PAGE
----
Newtown residents and especially children attending these schools could lose “green space” around The Park according to the local county councillor.
Powys County Councillor Daniel Rowlands, who represents Newtown, Llanllwchaiarn, is a governor at Ladywell Green Infant School and has children being taught there and at nearby Hafren Community Primary School.
He believes that children's education is being over-ridden by the arguments for building a “Rural Regional Centre” in that part of Newtown.
Tomorrow, Powys County Council’s (PCC) cabinet will be meeting to consider a proposal to merge the schools.
If passed, the new school would operate from both campuses.
But with the help of 21st Centuries Schools funding, they would eventually move to a new purpose built school.
This would make more room for the health scheme.
Councillor Rowlands said: “I have met with the school transformation team back in May and the Powys (Teaching) Health Board to discuss our concerns.
“My concern is that the education of our children is at risk of becoming superseded by the health and well-being programme.
“The green space both Ladywell Green and Hafren Juniors have at this present time, is so beneficial for our children and I am very concerned that this space will be taken away.
“When the health hub is built this will take up green space.
“It will also need a car park which again will take up green space.
“Before any decision is made by cabinet or council, plans need to be put on paper of the potential ‘what will it look like in the future?’
“This includes buildings, car park, pathways etc, so that the governing bodies of both schools can scrutinise them.”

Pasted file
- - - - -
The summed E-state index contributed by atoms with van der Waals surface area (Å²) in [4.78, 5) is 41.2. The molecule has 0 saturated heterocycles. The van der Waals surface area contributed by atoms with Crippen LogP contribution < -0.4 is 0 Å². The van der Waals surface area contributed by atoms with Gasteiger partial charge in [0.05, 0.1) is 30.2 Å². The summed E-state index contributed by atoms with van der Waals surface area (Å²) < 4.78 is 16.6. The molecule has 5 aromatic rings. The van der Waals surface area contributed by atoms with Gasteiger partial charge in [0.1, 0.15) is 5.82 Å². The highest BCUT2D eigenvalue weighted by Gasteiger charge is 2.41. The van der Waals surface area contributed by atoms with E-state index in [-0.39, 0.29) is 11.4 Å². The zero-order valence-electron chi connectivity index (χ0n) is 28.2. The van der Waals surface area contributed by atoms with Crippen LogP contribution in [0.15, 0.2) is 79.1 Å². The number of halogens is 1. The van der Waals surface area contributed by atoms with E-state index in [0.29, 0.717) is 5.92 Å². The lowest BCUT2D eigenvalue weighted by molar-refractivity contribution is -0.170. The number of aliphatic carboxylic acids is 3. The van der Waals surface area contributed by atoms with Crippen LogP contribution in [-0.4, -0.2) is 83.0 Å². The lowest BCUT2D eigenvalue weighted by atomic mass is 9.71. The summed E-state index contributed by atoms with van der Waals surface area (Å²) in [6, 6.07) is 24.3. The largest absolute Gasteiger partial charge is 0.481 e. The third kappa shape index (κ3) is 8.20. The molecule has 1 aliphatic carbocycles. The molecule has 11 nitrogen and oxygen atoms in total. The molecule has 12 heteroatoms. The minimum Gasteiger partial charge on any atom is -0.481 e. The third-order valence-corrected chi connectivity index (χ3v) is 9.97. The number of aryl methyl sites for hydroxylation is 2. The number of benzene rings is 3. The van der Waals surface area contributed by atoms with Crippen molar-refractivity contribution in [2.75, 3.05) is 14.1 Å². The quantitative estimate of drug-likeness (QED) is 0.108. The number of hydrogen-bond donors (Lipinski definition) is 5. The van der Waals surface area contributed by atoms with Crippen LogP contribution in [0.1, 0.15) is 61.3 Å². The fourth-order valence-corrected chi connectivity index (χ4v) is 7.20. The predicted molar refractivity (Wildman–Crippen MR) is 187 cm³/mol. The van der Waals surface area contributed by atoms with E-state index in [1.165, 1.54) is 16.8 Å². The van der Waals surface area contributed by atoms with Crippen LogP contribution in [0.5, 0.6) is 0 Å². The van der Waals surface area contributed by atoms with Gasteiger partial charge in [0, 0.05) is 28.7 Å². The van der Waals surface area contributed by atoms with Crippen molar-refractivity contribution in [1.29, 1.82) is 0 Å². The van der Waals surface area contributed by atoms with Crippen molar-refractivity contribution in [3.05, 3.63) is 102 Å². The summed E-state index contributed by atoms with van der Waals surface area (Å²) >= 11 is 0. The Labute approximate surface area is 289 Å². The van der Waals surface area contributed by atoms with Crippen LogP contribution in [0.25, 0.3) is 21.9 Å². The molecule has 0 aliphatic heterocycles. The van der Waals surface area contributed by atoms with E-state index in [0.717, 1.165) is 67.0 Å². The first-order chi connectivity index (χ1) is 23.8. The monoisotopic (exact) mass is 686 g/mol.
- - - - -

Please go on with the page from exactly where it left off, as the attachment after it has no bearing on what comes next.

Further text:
Councillor Rowlands wants assurances that this will happen.
But, even before the cabinet agenda was made public, education portfolio holder Councillor Myfanwy Alexander had issued a statement backing the proposals.
In May, The Welsh Government announced that £2.5 million of funding has been made available for the Wellbeing/Regional Hub Centre project.
Although it is likely that the project would cost at least 10 times that amount to build.
This summer both local and health authority in partnership as Powys Regional Partnership Board have been consulting on the idea which is part of an initiative “North Powys Wellbeing Programme”.
They held a series of drop-in sessions and an online survey, which has now closed.
Services run from the centre could include some pre and post-operative care, day case procedures, diagnostics, outpatients and rehabilitation services.
According to the Partnership Board: “The Rural Regional Centre will link with Community Wellbeing Hubs and potentially with people in their home.
“The centre could also include primary education provision and supported accommodation, with links to leisure and outdoor green spaces.”